Economic news in brief

Kazakh Prime Minister Askar Mamin hosted the Dec. 19 government meeting regarding the country’s green economy transition, where participants discussed construction of a gas pipeline to supply Nur-Sultan, reported primeminister.kz. “The construction of the gas pipeline to Nur-Sultan is at the completion stage and commissioning is scheduled for Dec. 31 of this year. At the same time, preparatory work is underway to build gas distribution networks in the capital, Karaganda and Akmola regions,” said Nur-Sultan Akim (Mayor) Altay Kulginov. The participants also discussed renewable energy sources, as there are currently 84 renewable energy sources (RES) objects functioning in Kazakhstan with three more to be constructed by the end of 2019. The number is planned to increase to 119 by 2021.

Kazakh National Bank will regulate online loans beginning Jan. 1, reported Tengrinews.kz Dec. 13. The online loan market is currently unregulated despite the increasing popularity among citizens, which leaves consumers vulnerable to predatory actions, according to the bank. The regulations will involve stricter requirements regarding identification, as there were complaints about online loan fraud. In addition, online loans will require more rigorous credit checks, as well as reports to the loan database, which banks are not presently required to do. The National Bank will also regulate the maximum possible loan rates.

Kazakh bankruptcy law will be drafted and implemented after the work on the comprehensive income declaration, as well as informing the public about bankruptcy, is completed, said Kazakh National Bank Deputy Chair Oleg Smolyakov Dec. 11 to Tengrinews.kz. “You need to understand that the bankruptcy procedure cannot be widespread. It may not be that with a minimum or a small amount of debt, the borrower will be able to pass the overdue procedure. Many countries have minimum thresholds and a minimum number of days of delay. This is a very selective mechanism; it cannot be regarded as a massive response to all problems,” he said.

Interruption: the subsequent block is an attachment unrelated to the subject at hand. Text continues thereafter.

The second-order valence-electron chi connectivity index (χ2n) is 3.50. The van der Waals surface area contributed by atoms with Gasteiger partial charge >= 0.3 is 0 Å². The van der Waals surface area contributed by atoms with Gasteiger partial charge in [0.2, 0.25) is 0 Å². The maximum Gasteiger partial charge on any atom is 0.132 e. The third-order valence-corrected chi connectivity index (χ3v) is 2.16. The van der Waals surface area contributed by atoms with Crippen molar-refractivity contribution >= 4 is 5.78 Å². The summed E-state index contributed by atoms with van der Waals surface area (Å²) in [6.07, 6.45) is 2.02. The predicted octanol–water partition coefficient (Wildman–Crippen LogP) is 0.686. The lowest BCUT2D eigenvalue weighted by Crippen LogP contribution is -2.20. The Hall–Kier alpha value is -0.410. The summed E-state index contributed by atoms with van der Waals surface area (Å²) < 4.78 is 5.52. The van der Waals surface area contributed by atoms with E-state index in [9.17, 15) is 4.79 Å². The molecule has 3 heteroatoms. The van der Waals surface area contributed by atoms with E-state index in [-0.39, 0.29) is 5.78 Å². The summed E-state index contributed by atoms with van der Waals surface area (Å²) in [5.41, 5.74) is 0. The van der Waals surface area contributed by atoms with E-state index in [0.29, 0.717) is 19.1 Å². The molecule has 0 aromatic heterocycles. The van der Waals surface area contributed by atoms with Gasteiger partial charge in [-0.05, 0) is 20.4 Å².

Consumer loan growth rates have decreased, reported the Kazakh National Bank Dec. 18. In 2017, growth rates were at 31 percent, while in 2018 they were at 28 percent. In the first ten months of 2019, the growth rate dropped to 8 percent. The bank also reported that regarding the ratio of consumer loans to the country’s GDP, Kazakhstan can be classified as a country with small debt levels. Next year, the bank will restrict the conditions for getting a loan. In addition, fines for not paying loans on time will only be taken up to 90 days after missing the deadline to decrease the payment burden on consumers.

Kazakhstan’s GDP is expected to grow 3.8 percent in 2020, instead of the earlier 3.7-percent prediction, reported the Kazakh National Bank press service Dec. 18. GDP growth in 2019 was 4.2 percent, instead of the predicted 4 percent. “The revision of forecasts is associated with a positive fiscal impulse in 2020 and a reassessment of the forecast of gross capital formation towards higher growth as a result of the expected continuation of the implementation of infrastructure and investment projects,” said the press service representative.

Pensions, social payments and benefits will be raised starting Jan. 1, reported the Ministry of Labour press service Dec. 20. The minimum wage will increase 1,500 tenge (US$3.91) to 31,183 tenge (US$81.21), basic state pensions will hike 5 percent to 16,839 tenge (US$44) and combined pensions will increase 7 percent to 38,636 (US$100.62). Payments for the loss of the family breadwinner and disability will be raised 5 percent.